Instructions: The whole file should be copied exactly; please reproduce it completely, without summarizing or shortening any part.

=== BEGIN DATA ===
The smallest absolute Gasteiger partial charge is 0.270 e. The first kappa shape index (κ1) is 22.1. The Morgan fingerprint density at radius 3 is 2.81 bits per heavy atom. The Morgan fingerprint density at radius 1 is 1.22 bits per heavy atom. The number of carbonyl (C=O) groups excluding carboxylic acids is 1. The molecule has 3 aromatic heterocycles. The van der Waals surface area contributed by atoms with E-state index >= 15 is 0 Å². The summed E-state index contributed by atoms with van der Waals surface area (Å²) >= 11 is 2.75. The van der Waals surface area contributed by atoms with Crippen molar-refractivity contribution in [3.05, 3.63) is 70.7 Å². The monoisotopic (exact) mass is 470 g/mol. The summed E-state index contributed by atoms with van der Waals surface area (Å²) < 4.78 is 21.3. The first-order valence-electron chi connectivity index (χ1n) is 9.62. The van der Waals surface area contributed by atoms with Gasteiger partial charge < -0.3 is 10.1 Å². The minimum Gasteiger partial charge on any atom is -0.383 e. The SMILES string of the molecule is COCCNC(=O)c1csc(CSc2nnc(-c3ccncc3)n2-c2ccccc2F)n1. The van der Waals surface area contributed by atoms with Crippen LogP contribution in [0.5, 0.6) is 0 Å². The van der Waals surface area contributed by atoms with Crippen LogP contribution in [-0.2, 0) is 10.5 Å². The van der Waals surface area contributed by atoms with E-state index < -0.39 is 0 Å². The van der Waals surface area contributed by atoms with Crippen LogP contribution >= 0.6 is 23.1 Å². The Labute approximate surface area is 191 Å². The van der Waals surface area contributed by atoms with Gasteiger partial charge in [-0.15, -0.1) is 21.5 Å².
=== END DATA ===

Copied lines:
The smallest absolute Gasteiger partial charge is 0.270 e. The first kappa shape index (κ1) is 22.1. The Morgan fingerprint density at radius 3 is 2.81 bits per heavy atom. The Morgan fingerprint density at radius 1 is 1.22 bits per heavy atom. The number of carbonyl (C=O) groups excluding carboxylic acids is 1. The molecule has 3 aromatic heterocycles. The van der Waals surface area contributed by atoms with E-state index >= 15 is 0 Å². The summed E-state index contributed by atoms with van der Waals surface area (Å²) >= 11 is 2.75. The van der Waals surface area contributed by atoms with Crippen molar-refractivity contribution in [3.05, 3.63) is 70.7 Å². The monoisotopic (exact) mass is 470 g/mol. The summed E-state index contributed by atoms with van der Waals surface area (Å²) < 4.78 is 21.3. The first-order valence-electron chi connectivity index (χ1n) is 9.62. The van der Waals surface area contributed by atoms with Gasteiger partial charge < -0.3 is 10.1 Å². The minimum Gasteiger partial charge on any atom is -0.383 e. The SMILES string of the molecule is COCCNC(=O)c1csc(CSc2nnc(-c3ccncc3)n2-c2ccccc2F)n1. The van der Waals surface area contributed by atoms with Crippen LogP contribution in [0.5, 0.6) is 0 Å². The van der Waals surface area contributed by atoms with Crippen LogP contribution in [-0.2, 0) is 10.5 Å². The van der Waals surface area contributed by atoms with E-state index < -0.39 is 0 Å². The van der Waals surface area contributed by atoms with Crippen LogP contribution >= 0.6 is 23.1 Å². The Labute approximate surface area is 191 Å². The van der Waals surface area contributed by atoms with Gasteiger partial charge in [-0.15, -0.1) is 21.5 Å².